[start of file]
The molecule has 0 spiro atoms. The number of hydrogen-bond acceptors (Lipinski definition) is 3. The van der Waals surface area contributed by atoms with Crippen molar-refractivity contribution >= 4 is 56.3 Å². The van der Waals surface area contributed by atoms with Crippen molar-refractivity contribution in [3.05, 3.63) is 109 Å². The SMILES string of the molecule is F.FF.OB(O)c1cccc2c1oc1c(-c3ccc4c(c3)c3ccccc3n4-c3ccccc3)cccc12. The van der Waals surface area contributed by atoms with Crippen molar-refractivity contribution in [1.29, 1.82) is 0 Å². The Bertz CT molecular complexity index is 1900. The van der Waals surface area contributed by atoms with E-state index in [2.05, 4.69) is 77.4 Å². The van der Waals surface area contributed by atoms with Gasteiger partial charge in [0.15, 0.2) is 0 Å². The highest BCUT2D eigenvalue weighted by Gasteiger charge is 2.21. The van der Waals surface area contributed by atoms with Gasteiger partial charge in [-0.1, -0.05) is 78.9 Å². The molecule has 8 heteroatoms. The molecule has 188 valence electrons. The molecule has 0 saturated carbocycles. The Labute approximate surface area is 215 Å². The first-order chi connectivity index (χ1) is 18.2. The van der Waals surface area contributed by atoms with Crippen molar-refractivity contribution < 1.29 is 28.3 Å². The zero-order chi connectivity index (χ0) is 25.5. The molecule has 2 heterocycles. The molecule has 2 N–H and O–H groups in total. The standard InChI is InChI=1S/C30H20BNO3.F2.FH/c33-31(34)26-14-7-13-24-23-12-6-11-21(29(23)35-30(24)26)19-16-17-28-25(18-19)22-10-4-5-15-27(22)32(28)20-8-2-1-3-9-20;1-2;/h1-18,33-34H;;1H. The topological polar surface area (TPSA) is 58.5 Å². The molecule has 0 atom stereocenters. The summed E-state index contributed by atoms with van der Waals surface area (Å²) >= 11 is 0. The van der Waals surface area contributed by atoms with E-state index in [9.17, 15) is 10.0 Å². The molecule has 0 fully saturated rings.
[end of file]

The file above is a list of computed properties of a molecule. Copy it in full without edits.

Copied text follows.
The molecule has 0 spiro atoms. The number of hydrogen-bond acceptors (Lipinski definition) is 3. The van der Waals surface area contributed by atoms with Crippen molar-refractivity contribution >= 4 is 56.3 Å². The van der Waals surface area contributed by atoms with Crippen molar-refractivity contribution in [3.05, 3.63) is 109 Å². The SMILES string of the molecule is F.FF.OB(O)c1cccc2c1oc1c(-c3ccc4c(c3)c3ccccc3n4-c3ccccc3)cccc12. The van der Waals surface area contributed by atoms with Crippen molar-refractivity contribution in [1.29, 1.82) is 0 Å². The Bertz CT molecular complexity index is 1900. The van der Waals surface area contributed by atoms with E-state index in [2.05, 4.69) is 77.4 Å². The van der Waals surface area contributed by atoms with Gasteiger partial charge in [0.15, 0.2) is 0 Å². The highest BCUT2D eigenvalue weighted by Gasteiger charge is 2.21. The van der Waals surface area contributed by atoms with Gasteiger partial charge in [-0.1, -0.05) is 78.9 Å². The molecule has 8 heteroatoms. The molecule has 188 valence electrons. The molecule has 0 saturated carbocycles. The Labute approximate surface area is 215 Å². The first-order chi connectivity index (χ1) is 18.2. The van der Waals surface area contributed by atoms with Crippen molar-refractivity contribution < 1.29 is 28.3 Å². The zero-order chi connectivity index (χ0) is 25.5. The molecule has 2 heterocycles. The molecule has 2 N–H and O–H groups in total. The standard InChI is InChI=1S/C30H20BNO3.F2.FH/c33-31(34)26-14-7-13-24-23-12-6-11-21(29(23)35-30(24)26)19-16-17-28-25(18-19)22-10-4-5-15-27(22)32(28)20-8-2-1-3-9-20;1-2;/h1-18,33-34H;;1H. The topological polar surface area (TPSA) is 58.5 Å². The molecule has 0 atom stereocenters. The summed E-state index contributed by atoms with van der Waals surface area (Å²) >= 11 is 0. The van der Waals surface area contributed by atoms with E-state index in [9.17, 15) is 10.0 Å². The molecule has 0 fully saturated rings.